Displacement vol. = vol between cement head and stage

collar

= 0.148 (bbl/ft) x 1750 = 259 bbl (add 2 bbl for surface line) = 261 bbl

B4. b.

Run casing with centralisers and possibly scratchers Circulate casing contents (x 2)

First stage - The procedure is similar to that for a single stage operation, except that no wiper plug is used ahead of the cement :

  • pump spacer ahead of cement
  • pump cement
  • release shut-off plug
  • displace with spacer and low yield mud

A smaller volume of slurry is used, so that only thelower part of the annulus is cemented and only a second wiper plug is used. The height of this cemented part of the annulus will depend on the fracture gradient of the formation (a height of 3000' - 4000' above the shoe is common).

Second stage - This involves the use of a special tool known as a stage collar, which is made up into the casing string at a pre- determined position. (The position may be fixed by the depth of the previous casing shoe.) There are ports in the stage collar which are initially closed by an inner sleeve, held by retaining pins. After

the first stage is complete a special dart is released form surface which opens the ports in the stage collar allowing direct communication between casing and annulus. (A pressure of 1000 - 1500 psi is applied to allow the dart to shear the retaining pins and move the sleeve down to uncover the ports.) Circulation is established through the stage collar before the second stage slurry is pumped. The normal procedure is as follows:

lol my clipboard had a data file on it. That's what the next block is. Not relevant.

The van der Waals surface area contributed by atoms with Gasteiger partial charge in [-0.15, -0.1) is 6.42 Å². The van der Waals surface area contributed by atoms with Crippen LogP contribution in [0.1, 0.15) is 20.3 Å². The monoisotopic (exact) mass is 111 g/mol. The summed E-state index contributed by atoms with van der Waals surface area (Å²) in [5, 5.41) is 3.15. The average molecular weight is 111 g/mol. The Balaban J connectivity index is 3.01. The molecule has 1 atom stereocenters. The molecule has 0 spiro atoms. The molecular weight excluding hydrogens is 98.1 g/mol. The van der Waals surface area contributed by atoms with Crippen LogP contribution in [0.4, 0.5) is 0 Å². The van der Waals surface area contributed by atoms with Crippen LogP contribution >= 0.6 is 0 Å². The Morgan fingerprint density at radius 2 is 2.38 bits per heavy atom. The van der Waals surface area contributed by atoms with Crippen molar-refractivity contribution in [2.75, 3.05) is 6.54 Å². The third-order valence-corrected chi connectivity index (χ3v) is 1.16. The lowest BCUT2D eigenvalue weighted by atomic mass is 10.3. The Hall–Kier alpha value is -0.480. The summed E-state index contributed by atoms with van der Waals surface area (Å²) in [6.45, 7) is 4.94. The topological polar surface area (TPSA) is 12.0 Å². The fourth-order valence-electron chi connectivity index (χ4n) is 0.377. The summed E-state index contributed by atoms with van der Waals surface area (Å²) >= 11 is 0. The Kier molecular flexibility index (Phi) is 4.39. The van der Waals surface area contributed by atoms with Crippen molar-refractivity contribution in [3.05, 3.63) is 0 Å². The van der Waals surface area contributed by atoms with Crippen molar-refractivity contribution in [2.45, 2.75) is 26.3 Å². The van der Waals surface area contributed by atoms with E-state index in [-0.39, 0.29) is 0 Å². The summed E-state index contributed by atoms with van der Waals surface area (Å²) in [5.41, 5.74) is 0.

• drop opening dart
  • pressure up to shear pins
  • circulate though stage collar
  • pump spacer
  • pump second stage slurry
  • release closing plug
  • displace cement with mud
  • pressure up on plug to close ports in stage

To prevent cement falling down the annulus a cement basket or packer may be run on the casing below the stage collar.

The quality of a cement job can generally be improved by :

  • centralising the casing - most important

*reciprocating or rotating the casing - not possible to rotate in most cases (except for liners) but reciprocation is quite common.

  • circulating spacers- formulated so that they induce turbulence
  • circulating at a high velocity - to ensure total mud removal

One disadvantage of stage cementing is that the casing cannot be moved after the first stage cement has set in the lower part of the annulus. This increases the risk of channelling and a poor cement bond.

4 c. The two stage operation are used t reduce the height of heavy weight cement colom in the annulus. This may be done for several reasons:

  1. to reduce the total hydrostatic head on the bottom of the hole and therefore prevent lost circulation when cementing. Lost circulation mat result in the TOC being too low and problem formations being exposed in the
  2. to ensure that vcement is placed across the previous casing shoe. This may be required when abandoning the well. Without a two stage operation the entire openhole section of the annulus would have to be
  • To reduce the amount (and therefore cost) of cement